In-House Legal Departments Confident in AI Technology, But May Be Uncertain on Implementation

Topics: Artificial Intelligence, Corporate Legal, Efficiency, Legal Innovation, Surveys, Thomson Reuters


Two-thirds of in-house legal department attorneys are confident and ready to try new artificial intelligence (AI) technology, according to a new Thomson Reuters report, which tallied the insight of more than 200 in-house attorneys regarding their use of AI, as well as its benefits and concerns once it’s adopted.

“There is this lingering fear among some of our survey participants that AI will possibly replace lawyers,” said Mark Haddad, head of the Corporate segment for Thomson Reuters. “But technological advances in the legal industry have always focused on evolving the business and practice of law and improving how legal professionals work and process information. While tasks may be managed by a new technology, the work that lawyers perform — the work that only a lawyer can do — will not be outsourced to machines. And new timesaving or data-crunching technologies will act as facilitators to corporate in-house professionals to better serve their business.”

The report, Ready or Not: Artificial Intelligence and Corporate Legal Departmentsnotes that more than half (56%) of in-house attorneys either perceive that AI technology is not used or are not yet familiar with the use of AI technology in their legal department. And for others, there is skepticism about its reliability and cost-effectiveness.


Indeed, the top concern among respondents in using AI was cost (19%); with reliability (15%) list as another concern, especially in areas of ethical considerations and confidentiality. A third concern is a constant with any new technology or process — change management (9%).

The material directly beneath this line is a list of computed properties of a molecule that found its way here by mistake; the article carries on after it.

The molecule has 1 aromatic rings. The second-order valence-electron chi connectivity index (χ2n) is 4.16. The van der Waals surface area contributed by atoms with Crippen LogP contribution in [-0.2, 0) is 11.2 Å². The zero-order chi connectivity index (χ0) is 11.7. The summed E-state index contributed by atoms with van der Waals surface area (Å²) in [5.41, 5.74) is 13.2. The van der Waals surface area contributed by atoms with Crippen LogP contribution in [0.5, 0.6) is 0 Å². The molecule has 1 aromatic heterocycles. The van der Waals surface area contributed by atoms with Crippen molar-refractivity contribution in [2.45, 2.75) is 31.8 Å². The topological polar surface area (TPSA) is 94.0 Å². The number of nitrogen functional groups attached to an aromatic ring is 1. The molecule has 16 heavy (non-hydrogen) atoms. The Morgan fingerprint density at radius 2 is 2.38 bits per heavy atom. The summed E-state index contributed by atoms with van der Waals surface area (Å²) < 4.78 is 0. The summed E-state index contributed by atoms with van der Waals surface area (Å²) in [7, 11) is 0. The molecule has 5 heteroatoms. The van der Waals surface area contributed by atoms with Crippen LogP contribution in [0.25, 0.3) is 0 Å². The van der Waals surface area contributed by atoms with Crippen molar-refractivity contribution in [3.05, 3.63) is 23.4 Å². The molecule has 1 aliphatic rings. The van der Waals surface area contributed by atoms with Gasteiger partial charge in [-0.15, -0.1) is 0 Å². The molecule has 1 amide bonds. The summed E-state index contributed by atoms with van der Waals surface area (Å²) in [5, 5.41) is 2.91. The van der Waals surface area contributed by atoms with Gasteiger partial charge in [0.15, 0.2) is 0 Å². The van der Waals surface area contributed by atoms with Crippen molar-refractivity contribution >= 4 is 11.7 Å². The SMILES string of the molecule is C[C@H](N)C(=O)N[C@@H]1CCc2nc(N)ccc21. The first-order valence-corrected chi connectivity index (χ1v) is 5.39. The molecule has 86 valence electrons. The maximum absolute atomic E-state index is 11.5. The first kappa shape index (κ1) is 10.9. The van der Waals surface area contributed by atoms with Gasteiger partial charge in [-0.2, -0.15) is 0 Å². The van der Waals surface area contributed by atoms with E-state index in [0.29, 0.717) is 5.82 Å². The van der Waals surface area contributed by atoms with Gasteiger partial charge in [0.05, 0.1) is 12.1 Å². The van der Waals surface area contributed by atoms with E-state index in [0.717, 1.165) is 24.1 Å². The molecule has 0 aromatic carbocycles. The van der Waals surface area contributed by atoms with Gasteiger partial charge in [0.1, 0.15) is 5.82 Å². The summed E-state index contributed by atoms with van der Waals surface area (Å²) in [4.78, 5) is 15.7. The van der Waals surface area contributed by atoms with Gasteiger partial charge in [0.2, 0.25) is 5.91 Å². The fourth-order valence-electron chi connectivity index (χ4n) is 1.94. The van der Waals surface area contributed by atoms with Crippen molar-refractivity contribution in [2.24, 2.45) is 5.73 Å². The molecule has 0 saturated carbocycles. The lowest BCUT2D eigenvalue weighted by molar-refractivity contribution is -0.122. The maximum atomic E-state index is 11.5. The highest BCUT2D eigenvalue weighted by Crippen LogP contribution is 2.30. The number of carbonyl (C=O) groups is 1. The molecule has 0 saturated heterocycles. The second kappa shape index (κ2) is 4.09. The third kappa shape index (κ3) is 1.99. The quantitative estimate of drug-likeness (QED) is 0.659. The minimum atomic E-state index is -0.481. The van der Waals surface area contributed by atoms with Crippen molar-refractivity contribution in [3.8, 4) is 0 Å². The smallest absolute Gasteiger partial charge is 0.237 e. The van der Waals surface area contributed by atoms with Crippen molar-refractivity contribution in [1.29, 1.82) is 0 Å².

Another finding coming out of the survey: While in-house attorneys and legal departments are now getting much more access to additional data in such areas as outside counsel and legal costs, many are apparently unsure of what to do with it. While almost two-thirds of those surveyed said they have access to this additional data, less than half (49%) feel they are effectively using it. Additionally, only 14% believe their department is using data to more effectively deliver legal services.

“In-house attorneys must ensure that the potential perceived hurdles, like cost and reliability, don’t prevent them from realizing the potential of AI to transform legal departments,” added Haddad. “Besides, corporate counsel have already been using sophisticated AI tools in some of their mainstream workflows, such as legal research, for years.”

You can read a full description of the report and download a copy here. To read the Thomson Reuters news release on this report, click here